Dynamic Gift drawstring bag image showing hi-res vs lo-res

Make sure your images are clear and helpful to your customers! Again, this might sound like website building 101 but it’s something that can be overlooked and dismissed in favour of other focus points. Sure, the customer can identify that you are selling a purse, but that blurry quality diminishes the value of not only your site, but the product they are viewing. Don’t believe us? Take a moment later to visit any high end company and check out the astonishing clarity and detail of their photographs! The bottom line is that poor quality images means poor quality products from a poor quality company – at least in the eyes of a customer! So, we recommend working hard on those images and make sure they give you the definition you deserve, without slowing you down.

Looking good! Why improving your landing pages appearance matters

Firstly, what is a landing page? You might not know the term, but we all use them when we are on the web without being aware of it. A landing page is the page your visitor ‘lands on’ when they click a link to your site. This doesn’t mean it’s always the homepage, because every page on your site has something different to offer. If they are searching for water bottles and your company shows up then it should take them directly to that page, and it should be easy to tell that it’s a page about water bottles. This is why any page that your customer can visit has to look its best.

Making something informative and captivating can prolong interest and entice the visitor into reading further or learning more about you and your product. Then that visitor might contact you or make a purchase and they are no longer a browser surfing the web but your valued customer.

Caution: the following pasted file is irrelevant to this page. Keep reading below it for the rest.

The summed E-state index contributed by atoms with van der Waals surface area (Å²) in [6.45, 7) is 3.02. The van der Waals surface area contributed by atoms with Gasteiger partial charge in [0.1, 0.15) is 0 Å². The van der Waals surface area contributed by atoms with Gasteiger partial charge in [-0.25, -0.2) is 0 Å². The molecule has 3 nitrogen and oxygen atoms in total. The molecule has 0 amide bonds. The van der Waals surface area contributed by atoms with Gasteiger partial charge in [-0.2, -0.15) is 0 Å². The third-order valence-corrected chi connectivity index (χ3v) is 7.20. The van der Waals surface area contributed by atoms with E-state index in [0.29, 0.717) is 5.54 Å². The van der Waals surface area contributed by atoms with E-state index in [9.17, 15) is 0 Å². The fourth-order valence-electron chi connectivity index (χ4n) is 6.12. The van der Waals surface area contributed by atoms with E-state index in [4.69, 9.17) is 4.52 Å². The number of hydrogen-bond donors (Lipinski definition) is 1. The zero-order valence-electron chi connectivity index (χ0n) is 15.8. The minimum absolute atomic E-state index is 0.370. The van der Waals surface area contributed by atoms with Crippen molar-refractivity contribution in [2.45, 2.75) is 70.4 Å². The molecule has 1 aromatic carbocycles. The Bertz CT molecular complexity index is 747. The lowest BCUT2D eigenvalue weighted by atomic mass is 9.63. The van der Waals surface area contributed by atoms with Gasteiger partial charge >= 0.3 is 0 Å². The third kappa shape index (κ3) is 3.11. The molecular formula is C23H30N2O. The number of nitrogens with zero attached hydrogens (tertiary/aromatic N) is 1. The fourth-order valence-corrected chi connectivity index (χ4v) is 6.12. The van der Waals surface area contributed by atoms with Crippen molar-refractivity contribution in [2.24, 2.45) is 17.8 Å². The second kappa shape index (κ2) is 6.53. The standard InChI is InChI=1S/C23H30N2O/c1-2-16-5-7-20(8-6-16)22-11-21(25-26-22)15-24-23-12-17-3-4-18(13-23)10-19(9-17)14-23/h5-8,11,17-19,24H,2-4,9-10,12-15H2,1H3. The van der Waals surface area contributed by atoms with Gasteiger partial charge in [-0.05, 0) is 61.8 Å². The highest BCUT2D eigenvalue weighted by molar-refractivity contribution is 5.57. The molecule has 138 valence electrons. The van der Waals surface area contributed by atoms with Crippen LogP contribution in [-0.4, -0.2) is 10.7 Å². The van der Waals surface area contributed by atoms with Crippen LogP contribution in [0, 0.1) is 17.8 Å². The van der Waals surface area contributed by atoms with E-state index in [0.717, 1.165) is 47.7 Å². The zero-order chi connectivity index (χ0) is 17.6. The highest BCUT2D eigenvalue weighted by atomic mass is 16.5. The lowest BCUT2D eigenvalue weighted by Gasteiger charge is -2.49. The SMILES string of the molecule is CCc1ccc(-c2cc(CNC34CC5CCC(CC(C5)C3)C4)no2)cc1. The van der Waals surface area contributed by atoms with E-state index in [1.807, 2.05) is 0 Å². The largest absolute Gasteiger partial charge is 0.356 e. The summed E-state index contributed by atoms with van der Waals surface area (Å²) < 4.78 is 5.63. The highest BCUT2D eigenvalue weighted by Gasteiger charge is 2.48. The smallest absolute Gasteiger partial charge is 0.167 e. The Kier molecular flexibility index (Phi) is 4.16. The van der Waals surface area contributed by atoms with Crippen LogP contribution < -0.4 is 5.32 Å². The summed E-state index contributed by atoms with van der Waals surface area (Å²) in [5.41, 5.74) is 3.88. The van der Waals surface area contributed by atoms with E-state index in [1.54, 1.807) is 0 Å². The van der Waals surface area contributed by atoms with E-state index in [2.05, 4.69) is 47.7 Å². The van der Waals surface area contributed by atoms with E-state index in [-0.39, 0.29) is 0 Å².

There are many ways to improve your landing pages, most of which are tied to your area of business (we wouldn’t want to give advice to people who specialize in gardening for example, because what works for us might not work for them!). However, a few key things to remember are:

  • Keep information current
  • Keep images current
  • Make sure both are clear and accurate!

It’s funny because even those among us who aren’t the most computer savvy can quickly sniff out an out of date site. We believe it’s to do with the ever evolving brands and images we are exposed to on a daily, if subconscious basis. This gives many of us the ability to work out what’s dated or stale, the same way we recognize furniture and clothing styles from different decades. This means that keeping up with the times is important and information you might have learned about building a site, even a few years ago could not only be out of date but may be completely irrelevant.

Then you have your regular visitors, your loyal customers. A regular user of your site can quickly become accustomed to and even bored by a stale user interface, or UI. Keeping up to date, without sacrificing clarity is one of the cornerstones of a good website.

And finally, we want to wish you good luck!

Building our website has been fun but challenging and we might be finished for now, but times and styles are always moving forward, and we are committed to keeping up with them. We have learned from outside opinions and inhouse feedback. We have learned from both experts and novices on what they think makes a site ‘good’. Whatever you choose to do, we recommend research, a good time frame and above all – patience. Remember it’s all for the best in the long run because moving with the times, especially in the virtual world of today, matters in business.